entity that a wiser Europe devised after World
War I. Then Yugoslavia
was created from bits of the defunct Turkish and Austro-Hungarian empires. It
made a lot of sense. It may have had three main religions – Catholic and
Orthodox Christian and Muslim and two scripts (Roman and Cyrillic) ‑ but the
spoken language and social mores had much in common. Yet after the death of Marshall
Tito and the fall of Communism in Europe it
rapidly degenerated into civil war and genocide.
A united Europe not only made scant efforts to hold it
together, but in the name of “freedom of choice” last year furthered the
process of Balkanization by supporting Kosovo’s break from Serbia, creating
eight states (Bosnia is in effect two) from the former Yugoslavia, an act that infuriated
Russia, which warned of serious consequences. Those have now begun to unfold in
“Self-determination” is a powerful concept at the root of
all independence movements. But drawing lines between a theoretical right and a
practical reality is very difficult. In post-colonial Asia
newly independent nations have naturally focused on maintaining whatever
territorial borders they inherited. Re-alignment of some borders might have
made a lot of sense – for example, Thailand
and Malaysia would both be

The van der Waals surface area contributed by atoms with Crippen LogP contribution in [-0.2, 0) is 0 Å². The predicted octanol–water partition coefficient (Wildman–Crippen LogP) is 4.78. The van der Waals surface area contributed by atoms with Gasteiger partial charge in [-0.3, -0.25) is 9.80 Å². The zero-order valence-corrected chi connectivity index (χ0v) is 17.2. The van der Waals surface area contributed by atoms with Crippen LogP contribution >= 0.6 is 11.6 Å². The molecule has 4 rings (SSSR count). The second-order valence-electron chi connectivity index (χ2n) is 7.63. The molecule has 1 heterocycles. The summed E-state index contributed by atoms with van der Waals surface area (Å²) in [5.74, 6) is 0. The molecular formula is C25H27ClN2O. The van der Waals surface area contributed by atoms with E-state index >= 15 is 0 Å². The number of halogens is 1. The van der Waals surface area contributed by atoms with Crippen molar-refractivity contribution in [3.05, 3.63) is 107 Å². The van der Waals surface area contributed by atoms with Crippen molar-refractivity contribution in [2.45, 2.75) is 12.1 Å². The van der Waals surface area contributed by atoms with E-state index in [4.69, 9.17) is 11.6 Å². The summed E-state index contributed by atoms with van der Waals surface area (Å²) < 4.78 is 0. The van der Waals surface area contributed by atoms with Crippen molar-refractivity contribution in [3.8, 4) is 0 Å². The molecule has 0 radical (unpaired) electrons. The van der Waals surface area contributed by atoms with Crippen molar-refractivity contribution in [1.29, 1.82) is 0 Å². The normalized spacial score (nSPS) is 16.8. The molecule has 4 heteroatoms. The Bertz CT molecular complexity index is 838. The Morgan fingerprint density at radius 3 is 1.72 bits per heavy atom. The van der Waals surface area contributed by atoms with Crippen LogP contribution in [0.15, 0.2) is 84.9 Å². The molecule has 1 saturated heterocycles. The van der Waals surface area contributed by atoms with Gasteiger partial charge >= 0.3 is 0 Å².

stronger if Thailand
has lost its three Malay-Muslim southern provinces, as almost happened in 1945.
It would still make sense now – but is politically impossible.
Even the tiniest of border adjustments can take years to
negotiate – as witness the China-Russia dispute over a small island in the Issuri River.
In addition, minorities often get short shrift a nationalistic majority makes
second class citizens of minorities who yearn for their own self-determination.
Serbia, Israel and Burma are all countries that have
excelled in this regard.
In Asia there is no
European Union supporting the break-up of others in the name of
self-determination. But do not imagine that similar centripetal forces could not
emerge in Asia. For the foreseeable future, China may be
able to keep the lid on the demands of Tibetans and Uighurs, but sooner of
later some other power will want to promote their demands for strategic
reasons. And given Beijing’s crude approach to
these minorities, animosities run deep and can become endless sources of
trouble for China.
loosen a centralism rooted in its history of bureaucratic rule and Han
chauvinism as well as more recent Communist Party domination?
Burma’s irredentist problems are vastly greater, with minorities
comprising perhaps 40 percent of the population. The military regime has had